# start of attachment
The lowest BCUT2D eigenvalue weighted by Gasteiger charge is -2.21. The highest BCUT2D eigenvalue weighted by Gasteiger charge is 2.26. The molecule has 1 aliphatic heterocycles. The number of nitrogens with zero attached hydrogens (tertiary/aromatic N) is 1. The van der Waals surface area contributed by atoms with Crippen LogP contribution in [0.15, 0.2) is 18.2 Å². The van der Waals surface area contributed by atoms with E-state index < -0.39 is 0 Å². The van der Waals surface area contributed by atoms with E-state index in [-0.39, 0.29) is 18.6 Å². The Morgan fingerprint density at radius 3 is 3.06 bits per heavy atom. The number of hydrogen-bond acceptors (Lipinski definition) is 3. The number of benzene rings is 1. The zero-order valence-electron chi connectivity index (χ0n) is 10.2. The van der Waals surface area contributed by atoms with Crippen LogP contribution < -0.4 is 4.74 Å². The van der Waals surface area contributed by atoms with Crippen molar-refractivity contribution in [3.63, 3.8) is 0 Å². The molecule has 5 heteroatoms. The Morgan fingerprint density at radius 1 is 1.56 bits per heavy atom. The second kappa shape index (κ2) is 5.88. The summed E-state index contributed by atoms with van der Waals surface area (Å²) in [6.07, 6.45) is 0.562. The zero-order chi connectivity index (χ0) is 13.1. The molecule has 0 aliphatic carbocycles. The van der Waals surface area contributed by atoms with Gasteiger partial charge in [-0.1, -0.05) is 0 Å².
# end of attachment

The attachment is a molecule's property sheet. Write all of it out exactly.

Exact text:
The lowest BCUT2D eigenvalue weighted by Gasteiger charge is -2.21. The highest BCUT2D eigenvalue weighted by Gasteiger charge is 2.26. The molecule has 1 aliphatic heterocycles. The number of nitrogens with zero attached hydrogens (tertiary/aromatic N) is 1. The van der Waals surface area contributed by atoms with Crippen LogP contribution in [0.15, 0.2) is 18.2 Å². The van der Waals surface area contributed by atoms with E-state index < -0.39 is 0 Å². The van der Waals surface area contributed by atoms with E-state index in [-0.39, 0.29) is 18.6 Å². The Morgan fingerprint density at radius 3 is 3.06 bits per heavy atom. The number of hydrogen-bond acceptors (Lipinski definition) is 3. The number of benzene rings is 1. The zero-order valence-electron chi connectivity index (χ0n) is 10.2. The van der Waals surface area contributed by atoms with Crippen LogP contribution < -0.4 is 4.74 Å². The van der Waals surface area contributed by atoms with Crippen molar-refractivity contribution in [3.63, 3.8) is 0 Å². The molecule has 5 heteroatoms. The Morgan fingerprint density at radius 1 is 1.56 bits per heavy atom. The second kappa shape index (κ2) is 5.88. The summed E-state index contributed by atoms with van der Waals surface area (Å²) in [6.07, 6.45) is 0.562. The zero-order chi connectivity index (χ0) is 13.1. The molecule has 0 aliphatic carbocycles. The van der Waals surface area contributed by atoms with Gasteiger partial charge in [-0.1, -0.05) is 0 Å².